San Francisco, Calif., March 25, 2014 – The California Technology Assessment Forum (CTAF), a flagship initiative of the Institute for Clinical and Economic Review (ICER), announced that it will hold a public meeting to assess various treatment options for migraine headaches on July 11, 2014, in Los Angeles, CA. CTAF’s public deliberation of the evidence will provide clarity and guidance to clinicians, insurers, and patients confronted with decisions on how best to treat migraines. The meeting is timely given the recent FDA approval of a new hand–held device producing transcranial magnetic stimulation (TMS) for treating migraines. The device delivers magnetic pulses to the head and is available by prescription only. It is approved for use after the onset of pain associated with migraine headaches preceded by an aura. When using this device, patients may continue to use regular medications, including drugs to prevent migraines.
“While a new device has recently been approved by the FDA, many patients continue to struggle with managing migraine headaches, making this an opportune time to conduct a review of the various treatment options,” stated Steven D. Pearson, MD, MSc, President of the Institute for Clinical and Economic Review. “There are multiple existing migraine treatment options with wide variation in practice patterns and coverage policies, and professional society guidelines have not yet been updated to address the appropriate use of the new device. In addition to a thorough review of the evidence on clinical effectiveness and cost, CTAF will work with patient groups, clinicians, and other decision makers to develop recommendations for applying the latest evidence to policy and practice to improve the quality and value of the care migraine patients receive.”
Migraine headaches are severe headaches that cause throbbing or pulsating pain, usually on only one side of the head. These headaches are often associated with nausea, vomiting, and extreme sensitivity to light and sound. They can start suddenly and get worse quickly and generally last between 4-72 hours. Migraines affect about 12% of the population, and they are three times more common in women than in men. Migraine headaches can interfere with sleep, work, and other everyday activities.
Although migraine cannot be cured, there are a range of options to treat symptoms once a migraine starts. Simple migraine attacks are often treated with caffeine and over-the-counter pain medications. Patients with more severe and/or numerous headaches are often prescribed one of the triptan class of drugs, which account for the greatest portion of costs for treatments for acute migraines. There are several drugs in this class, varying greatly in cost. Most payers have prescription limits and use tiering to manage triptan utilization. Other treatments include nerve blocks, botulinum toxin type A injections, and acupuncture.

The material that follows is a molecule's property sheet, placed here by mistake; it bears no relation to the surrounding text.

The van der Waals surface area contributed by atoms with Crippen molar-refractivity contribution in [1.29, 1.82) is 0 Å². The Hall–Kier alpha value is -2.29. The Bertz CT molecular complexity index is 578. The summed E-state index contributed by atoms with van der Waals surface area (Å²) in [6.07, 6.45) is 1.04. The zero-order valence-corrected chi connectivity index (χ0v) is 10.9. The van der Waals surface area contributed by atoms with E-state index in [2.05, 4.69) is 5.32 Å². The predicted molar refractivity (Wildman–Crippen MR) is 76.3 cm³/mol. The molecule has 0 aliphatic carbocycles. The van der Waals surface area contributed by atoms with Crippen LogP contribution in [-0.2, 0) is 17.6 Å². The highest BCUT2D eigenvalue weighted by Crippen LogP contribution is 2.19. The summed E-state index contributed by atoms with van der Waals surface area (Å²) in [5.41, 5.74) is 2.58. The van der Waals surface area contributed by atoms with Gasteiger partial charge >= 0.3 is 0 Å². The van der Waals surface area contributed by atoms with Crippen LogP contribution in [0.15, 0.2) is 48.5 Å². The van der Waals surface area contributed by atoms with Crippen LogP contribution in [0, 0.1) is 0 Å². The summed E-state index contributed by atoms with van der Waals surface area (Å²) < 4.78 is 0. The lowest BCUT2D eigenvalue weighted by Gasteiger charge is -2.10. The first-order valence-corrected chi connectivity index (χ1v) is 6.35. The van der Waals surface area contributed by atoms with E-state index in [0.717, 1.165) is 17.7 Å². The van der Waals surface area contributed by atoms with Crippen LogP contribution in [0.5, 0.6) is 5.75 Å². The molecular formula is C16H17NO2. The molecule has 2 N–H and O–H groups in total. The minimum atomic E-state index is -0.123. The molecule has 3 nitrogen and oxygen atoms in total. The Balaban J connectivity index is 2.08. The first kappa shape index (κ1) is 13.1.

CTAF’s review will include evidence on major treatment options including the recently-approved TMS device and various drug regimens. The review will also identify delivery system approaches to treating patients with migraines that can be identified as best practices.
Date: Friday, July 11, 2014
Time: 10:00 AM – 4:00 PM PT
Location: Los Angeles, CA (Sheraton Gateway Los Angeles Hotel at LAX)
Members of the public wishing to attend the meeting should register by July 3, 2014 by clicking here. The draft evidence report that will form the basis of the CTAF meeting will be posted to the CTAF website on or about June 11, 2014. The CTAF website also includes instructions for those wishing to submit written comments prior to the meeting, and for those requesting the opportunity to make public comments at the meeting. Members of the public wishing to deliver an oral comment during the public meeting must email email@example.com by 5:00 PM PT Thursday, July 3, 2014. Availability of time slots for public comments is limited.
An audio recording of the July 11, 2014 meeting will be made available on the CTAF website following the meeting for members of the public unable to attend the in-person meeting.
The California Technology Assessment Forum (CTAF), a flagship initiative of the Institute for Clinical and Economic Review, is dedicated to providing credible, evidence-based information about new and emerging medical technologies and delivery system interventions. For more information about CTAF, please visit www.ctaf.org
The Institute for Clinical and Economic Review (ICER) is an independent non-profit health care research organization dedicated to improving the interpretation and application of evidence in the health care system. For more information about ICER, please visit ICER’s website: www.icer-review.org.